(Lucas Barioulet/AFP/Getty Images)
Originally Published in Washington Post on 4/15/2019
Written By: Sebastian Smee
The fire that raged through Notre Dame has made us all look at this great cathedral differently. There’s no getting around it. If you have ever been to Paris, chances are you’re furiously ransacking your memories, digging back into past sensations and worrying about what lies ahead.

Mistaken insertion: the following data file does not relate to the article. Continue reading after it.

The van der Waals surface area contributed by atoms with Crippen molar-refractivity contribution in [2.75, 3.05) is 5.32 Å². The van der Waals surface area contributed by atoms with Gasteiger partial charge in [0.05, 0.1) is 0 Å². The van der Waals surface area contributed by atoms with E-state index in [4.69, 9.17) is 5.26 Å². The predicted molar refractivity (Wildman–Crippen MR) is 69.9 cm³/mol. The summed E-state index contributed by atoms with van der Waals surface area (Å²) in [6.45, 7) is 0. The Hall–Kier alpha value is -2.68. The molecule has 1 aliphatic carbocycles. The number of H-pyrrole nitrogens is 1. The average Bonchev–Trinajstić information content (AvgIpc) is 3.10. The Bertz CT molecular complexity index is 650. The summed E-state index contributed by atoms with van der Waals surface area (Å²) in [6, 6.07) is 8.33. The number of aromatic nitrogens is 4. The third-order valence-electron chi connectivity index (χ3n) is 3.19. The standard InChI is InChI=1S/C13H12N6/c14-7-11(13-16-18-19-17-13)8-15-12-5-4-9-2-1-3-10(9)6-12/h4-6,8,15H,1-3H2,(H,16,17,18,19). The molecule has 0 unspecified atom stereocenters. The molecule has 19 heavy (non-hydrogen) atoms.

In 1914, months before the outbreak of a catastrophic war, Henri Matisse was doing the same.
That year, the artist and his wife, Amélie, abandoned plans to go to Morocco and moved instead into a modest apartment with a view of Notre Dame, on the Quai Saint-Michel in Paris.
Matisse was 44. He had lived in the same building, one floor up, for years, beginning in 1899. In fact, apart from seven years of family life, he had spent his whole adult life living with this same view over the River Seine toward Paris’s most famous cathedral.
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